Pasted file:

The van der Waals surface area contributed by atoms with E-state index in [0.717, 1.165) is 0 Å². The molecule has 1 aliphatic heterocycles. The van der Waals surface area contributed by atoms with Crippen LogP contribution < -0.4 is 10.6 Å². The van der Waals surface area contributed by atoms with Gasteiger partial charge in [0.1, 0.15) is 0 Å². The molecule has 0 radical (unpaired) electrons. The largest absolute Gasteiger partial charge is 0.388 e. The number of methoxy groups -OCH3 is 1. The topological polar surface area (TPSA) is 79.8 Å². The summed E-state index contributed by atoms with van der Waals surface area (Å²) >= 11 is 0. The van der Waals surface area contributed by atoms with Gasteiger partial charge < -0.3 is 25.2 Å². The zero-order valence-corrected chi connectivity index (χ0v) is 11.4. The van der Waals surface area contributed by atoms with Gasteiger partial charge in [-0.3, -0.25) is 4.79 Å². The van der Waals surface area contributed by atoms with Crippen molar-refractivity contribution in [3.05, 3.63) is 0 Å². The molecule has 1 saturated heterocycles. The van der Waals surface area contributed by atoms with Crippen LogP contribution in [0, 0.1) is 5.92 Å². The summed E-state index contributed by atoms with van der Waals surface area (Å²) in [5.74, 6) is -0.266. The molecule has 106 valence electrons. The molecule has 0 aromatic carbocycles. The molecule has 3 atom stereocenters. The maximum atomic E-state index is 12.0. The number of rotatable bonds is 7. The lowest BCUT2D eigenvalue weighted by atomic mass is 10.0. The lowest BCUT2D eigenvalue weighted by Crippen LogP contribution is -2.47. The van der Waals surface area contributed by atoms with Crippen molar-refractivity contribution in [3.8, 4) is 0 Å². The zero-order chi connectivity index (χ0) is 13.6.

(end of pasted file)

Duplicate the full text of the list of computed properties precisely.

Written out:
The van der Waals surface area contributed by atoms with E-state index in [0.717, 1.165) is 0 Å². The molecule has 1 aliphatic heterocycles. The van der Waals surface area contributed by atoms with Crippen LogP contribution < -0.4 is 10.6 Å². The van der Waals surface area contributed by atoms with Gasteiger partial charge in [0.1, 0.15) is 0 Å². The molecule has 0 radical (unpaired) electrons. The largest absolute Gasteiger partial charge is 0.388 e. The number of methoxy groups -OCH3 is 1. The topological polar surface area (TPSA) is 79.8 Å². The summed E-state index contributed by atoms with van der Waals surface area (Å²) >= 11 is 0. The van der Waals surface area contributed by atoms with Gasteiger partial charge < -0.3 is 25.2 Å². The zero-order valence-corrected chi connectivity index (χ0v) is 11.4. The van der Waals surface area contributed by atoms with Gasteiger partial charge in [-0.3, -0.25) is 4.79 Å². The van der Waals surface area contributed by atoms with Crippen molar-refractivity contribution in [3.05, 3.63) is 0 Å². The molecule has 1 saturated heterocycles. The van der Waals surface area contributed by atoms with Crippen LogP contribution in [0, 0.1) is 5.92 Å². The summed E-state index contributed by atoms with van der Waals surface area (Å²) in [5.74, 6) is -0.266. The molecule has 106 valence electrons. The molecule has 0 aromatic carbocycles. The molecule has 3 atom stereocenters. The maximum atomic E-state index is 12.0. The number of rotatable bonds is 7. The lowest BCUT2D eigenvalue weighted by atomic mass is 10.0. The lowest BCUT2D eigenvalue weighted by Crippen LogP contribution is -2.47. The van der Waals surface area contributed by atoms with Crippen molar-refractivity contribution in [3.8, 4) is 0 Å². The zero-order chi connectivity index (χ0) is 13.6.